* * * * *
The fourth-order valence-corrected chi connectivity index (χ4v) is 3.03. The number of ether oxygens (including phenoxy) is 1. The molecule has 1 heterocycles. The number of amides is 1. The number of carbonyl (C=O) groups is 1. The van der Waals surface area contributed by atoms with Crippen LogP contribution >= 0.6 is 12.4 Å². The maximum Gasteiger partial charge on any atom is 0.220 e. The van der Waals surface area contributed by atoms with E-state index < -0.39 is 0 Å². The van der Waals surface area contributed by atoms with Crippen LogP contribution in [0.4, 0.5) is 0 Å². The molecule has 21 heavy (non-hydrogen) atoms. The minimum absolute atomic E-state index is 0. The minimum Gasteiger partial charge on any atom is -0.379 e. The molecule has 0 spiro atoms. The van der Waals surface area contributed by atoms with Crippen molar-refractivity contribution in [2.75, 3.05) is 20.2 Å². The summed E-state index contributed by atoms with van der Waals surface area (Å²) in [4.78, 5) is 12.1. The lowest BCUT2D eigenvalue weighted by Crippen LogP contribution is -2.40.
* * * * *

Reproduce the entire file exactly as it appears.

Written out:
The fourth-order valence-corrected chi connectivity index (χ4v) is 3.03. The number of ether oxygens (including phenoxy) is 1. The molecule has 1 heterocycles. The number of amides is 1. The number of carbonyl (C=O) groups is 1. The van der Waals surface area contributed by atoms with Crippen LogP contribution >= 0.6 is 12.4 Å². The maximum Gasteiger partial charge on any atom is 0.220 e. The van der Waals surface area contributed by atoms with E-state index < -0.39 is 0 Å². The van der Waals surface area contributed by atoms with Crippen LogP contribution in [0.4, 0.5) is 0 Å². The molecule has 21 heavy (non-hydrogen) atoms. The minimum absolute atomic E-state index is 0. The minimum Gasteiger partial charge on any atom is -0.379 e. The molecule has 0 spiro atoms. The van der Waals surface area contributed by atoms with Crippen molar-refractivity contribution in [2.75, 3.05) is 20.2 Å². The summed E-state index contributed by atoms with van der Waals surface area (Å²) in [4.78, 5) is 12.1. The lowest BCUT2D eigenvalue weighted by Crippen LogP contribution is -2.40.